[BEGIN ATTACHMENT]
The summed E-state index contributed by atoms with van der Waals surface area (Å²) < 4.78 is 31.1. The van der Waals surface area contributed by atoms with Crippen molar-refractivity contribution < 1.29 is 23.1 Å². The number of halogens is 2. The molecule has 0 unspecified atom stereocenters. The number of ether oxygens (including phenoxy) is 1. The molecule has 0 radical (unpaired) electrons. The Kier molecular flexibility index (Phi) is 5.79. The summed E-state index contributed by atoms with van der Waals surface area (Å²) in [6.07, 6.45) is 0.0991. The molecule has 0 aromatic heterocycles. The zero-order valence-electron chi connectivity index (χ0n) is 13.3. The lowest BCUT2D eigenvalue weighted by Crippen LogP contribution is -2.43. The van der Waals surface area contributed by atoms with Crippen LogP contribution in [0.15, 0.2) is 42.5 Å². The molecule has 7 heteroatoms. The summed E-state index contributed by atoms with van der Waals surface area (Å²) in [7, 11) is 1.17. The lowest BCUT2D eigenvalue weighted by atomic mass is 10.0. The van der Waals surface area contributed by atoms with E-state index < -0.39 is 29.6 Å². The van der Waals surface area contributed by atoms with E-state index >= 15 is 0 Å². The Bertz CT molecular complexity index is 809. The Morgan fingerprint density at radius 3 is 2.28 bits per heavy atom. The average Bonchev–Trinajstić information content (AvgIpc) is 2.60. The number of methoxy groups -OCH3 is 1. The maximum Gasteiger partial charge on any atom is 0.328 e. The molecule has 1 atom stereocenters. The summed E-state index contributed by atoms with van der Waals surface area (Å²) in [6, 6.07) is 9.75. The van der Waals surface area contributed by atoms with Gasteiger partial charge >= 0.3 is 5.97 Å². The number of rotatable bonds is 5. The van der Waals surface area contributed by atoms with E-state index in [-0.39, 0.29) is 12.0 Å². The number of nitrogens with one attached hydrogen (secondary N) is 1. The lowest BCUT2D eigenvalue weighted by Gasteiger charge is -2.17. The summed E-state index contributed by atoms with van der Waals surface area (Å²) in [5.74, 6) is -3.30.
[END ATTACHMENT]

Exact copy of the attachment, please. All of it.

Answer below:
The summed E-state index contributed by atoms with van der Waals surface area (Å²) < 4.78 is 31.1. The van der Waals surface area contributed by atoms with Crippen molar-refractivity contribution < 1.29 is 23.1 Å². The number of halogens is 2. The molecule has 0 unspecified atom stereocenters. The number of ether oxygens (including phenoxy) is 1. The molecule has 0 radical (unpaired) electrons. The Kier molecular flexibility index (Phi) is 5.79. The summed E-state index contributed by atoms with van der Waals surface area (Å²) in [6.07, 6.45) is 0.0991. The molecule has 0 aromatic heterocycles. The zero-order valence-electron chi connectivity index (χ0n) is 13.3. The lowest BCUT2D eigenvalue weighted by Crippen LogP contribution is -2.43. The van der Waals surface area contributed by atoms with Crippen LogP contribution in [0.15, 0.2) is 42.5 Å². The molecule has 7 heteroatoms. The summed E-state index contributed by atoms with van der Waals surface area (Å²) in [7, 11) is 1.17. The lowest BCUT2D eigenvalue weighted by atomic mass is 10.0. The van der Waals surface area contributed by atoms with E-state index < -0.39 is 29.6 Å². The van der Waals surface area contributed by atoms with E-state index >= 15 is 0 Å². The Bertz CT molecular complexity index is 809. The Morgan fingerprint density at radius 3 is 2.28 bits per heavy atom. The average Bonchev–Trinajstić information content (AvgIpc) is 2.60. The number of methoxy groups -OCH3 is 1. The maximum Gasteiger partial charge on any atom is 0.328 e. The molecule has 1 atom stereocenters. The summed E-state index contributed by atoms with van der Waals surface area (Å²) in [6, 6.07) is 9.75. The van der Waals surface area contributed by atoms with Gasteiger partial charge >= 0.3 is 5.97 Å². The number of rotatable bonds is 5. The van der Waals surface area contributed by atoms with E-state index in [-0.39, 0.29) is 12.0 Å². The number of nitrogens with one attached hydrogen (secondary N) is 1. The lowest BCUT2D eigenvalue weighted by Gasteiger charge is -2.17. The summed E-state index contributed by atoms with van der Waals surface area (Å²) in [5.74, 6) is -3.30.